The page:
Omer Peters was chairman of the council of elders of the N.I.B. at the time of his death on May 4, 1978, when a heart attack claimed the life of this most valuable man.
The family of Omer Peters attended the dedication ceremonies during which a painting of Mr. Peters was unveiled. The painting will hang at the N.I.B. headquarters in Ottawa. The artist is Gary Millar, a 28-year-old Mohawk from the Six Nations Reserve near Brantford, Ontario.
A plaque was presented to Mrs. Ethel Peters by Fred Kelly The inscription read:
"In memory of a Great Indian Leader. Our land, our peoples our lives, our rights, to these causes you dedicated your life. Mighty was the strength in leadership with which you blazed the Indian trail. Even the wind, the sky, the forests, the waters, and the animals stand still with us in respect and love for you as a father and great Indian leader. Pride, dignity, love for your brothers and sisters are your footsteps. Encouragement for the youth through athletics, guidance for all of us, belief in the elders, these things you taught. Teamwork, perseverance, and willingness to serve are lessons you exemplified for the Indian nations. Even in the darkest moments of our history, you bravely stood by and cheered us on to a better future, rekindling the fires of courage to learn to live up to the greatness of our heritage. Silently we stand and look upward to the Great Spirit. We give thanks that he has given us your family and a great Indian leader. This is presented to the Omer Peters family on the occasion of the establishment of the Omer Bradwin Peters Memorial Scholarship by the Indian people and the Chiefs of Ontario, August 1978".
The recipient of this annual award of $1000 will be the Indian youth who has demonstrated leadership excellence in athletics and academics. The winner will be recognized at each general assembly.
Alwyn Morris is a 20-year-old Iroquois from Caughnawaga Reserve in Quebec. This outstanding young athlete excels in the sport of paddling, for which he has attained world-wide recognition. He is presently classified as one of the top nine paddlers in the world. He has been provincial champion in his class since 1974, and Canadian champion since 1975. He currently holds the Canadian record for the junior one-man kayak for 500 meters. The coaches look upon Morris as one of the hopeful medal winners at the 1980 Moscow Olympics. He is currently preparing for the national championships in Mexico and Europe in 1979.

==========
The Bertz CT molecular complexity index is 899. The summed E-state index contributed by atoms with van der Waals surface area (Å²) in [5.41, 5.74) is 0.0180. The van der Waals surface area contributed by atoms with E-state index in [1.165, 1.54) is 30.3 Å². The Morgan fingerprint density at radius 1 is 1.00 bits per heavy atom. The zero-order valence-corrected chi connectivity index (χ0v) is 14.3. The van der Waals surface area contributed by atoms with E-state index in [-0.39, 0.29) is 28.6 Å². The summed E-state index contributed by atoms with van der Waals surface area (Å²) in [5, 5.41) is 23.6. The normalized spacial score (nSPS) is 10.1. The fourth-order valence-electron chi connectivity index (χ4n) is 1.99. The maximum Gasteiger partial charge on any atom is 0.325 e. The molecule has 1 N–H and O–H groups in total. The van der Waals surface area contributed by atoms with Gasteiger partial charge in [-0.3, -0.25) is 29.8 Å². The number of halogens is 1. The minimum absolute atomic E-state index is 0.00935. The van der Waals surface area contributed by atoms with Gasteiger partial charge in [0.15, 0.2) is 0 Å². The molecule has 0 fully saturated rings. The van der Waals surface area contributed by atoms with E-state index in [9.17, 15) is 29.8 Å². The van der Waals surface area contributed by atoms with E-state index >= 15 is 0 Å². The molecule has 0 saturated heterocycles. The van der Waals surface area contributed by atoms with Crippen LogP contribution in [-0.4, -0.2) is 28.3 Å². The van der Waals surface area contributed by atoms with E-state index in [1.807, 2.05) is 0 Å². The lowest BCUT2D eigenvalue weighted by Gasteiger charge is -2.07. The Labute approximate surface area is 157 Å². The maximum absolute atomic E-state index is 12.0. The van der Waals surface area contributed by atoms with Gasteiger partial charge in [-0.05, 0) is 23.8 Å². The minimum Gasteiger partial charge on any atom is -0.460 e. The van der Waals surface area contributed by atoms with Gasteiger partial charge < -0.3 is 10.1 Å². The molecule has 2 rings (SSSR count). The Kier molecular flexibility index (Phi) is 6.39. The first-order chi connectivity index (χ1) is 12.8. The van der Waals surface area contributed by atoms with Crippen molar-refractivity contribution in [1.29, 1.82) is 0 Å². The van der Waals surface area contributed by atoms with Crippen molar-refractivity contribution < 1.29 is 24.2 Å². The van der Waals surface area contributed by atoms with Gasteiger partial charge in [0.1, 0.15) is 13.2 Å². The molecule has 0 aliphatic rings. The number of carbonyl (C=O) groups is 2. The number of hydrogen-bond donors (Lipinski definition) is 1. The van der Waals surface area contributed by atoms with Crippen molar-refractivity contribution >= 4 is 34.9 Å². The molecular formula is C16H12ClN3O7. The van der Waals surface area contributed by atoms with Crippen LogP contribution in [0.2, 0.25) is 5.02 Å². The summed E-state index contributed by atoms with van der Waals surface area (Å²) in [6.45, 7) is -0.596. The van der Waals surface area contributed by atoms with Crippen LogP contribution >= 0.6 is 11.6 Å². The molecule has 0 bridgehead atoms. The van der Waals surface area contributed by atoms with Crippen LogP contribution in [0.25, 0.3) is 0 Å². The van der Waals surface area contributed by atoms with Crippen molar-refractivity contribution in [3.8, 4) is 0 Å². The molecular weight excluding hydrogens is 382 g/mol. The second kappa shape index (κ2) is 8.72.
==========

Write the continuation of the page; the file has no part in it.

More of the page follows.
Alwyn has also been successful in other sports such as wrestling, hockey, volleyball, track, and cross-country skiing. In the past year, he has competed in the open men's country ski races in British Columbia. He finished second in the 10- and 20-kilometre events.
A recent graduate from Douglas College in B.C., AIwyn plans to attend Simon Fraser university in the fall to major in history and archaeology.
Littlechild is a Cree from the Hobbema Reserve in Alberta. He won the Tom Longboat award in 1967 and 1974 and was also runner-up in 1965 and 1975. Willie has three degrees from the University of Alberta, a bachelor's and masters degree in physical education as well as a degree in law. He is currently employed as a policy analyst with the N.I.B.
Solomon Mosquito, resident of the Saskatchewan Federated College, (left) and two Alberta observers were among the persons attending the three-day annual N.I.B. assembly in Fredericton, New Brunswick.
Walter LaBulois, member of the Council of Elders from Fredericton, (left) and Ernest Tootoosis of the Saskatchewan Indian Cultural College discuss the plight of the Indian nations at the ninth annual gathering of the N.I.B. at the Lord Beaverbrook Hotel in Fredericton.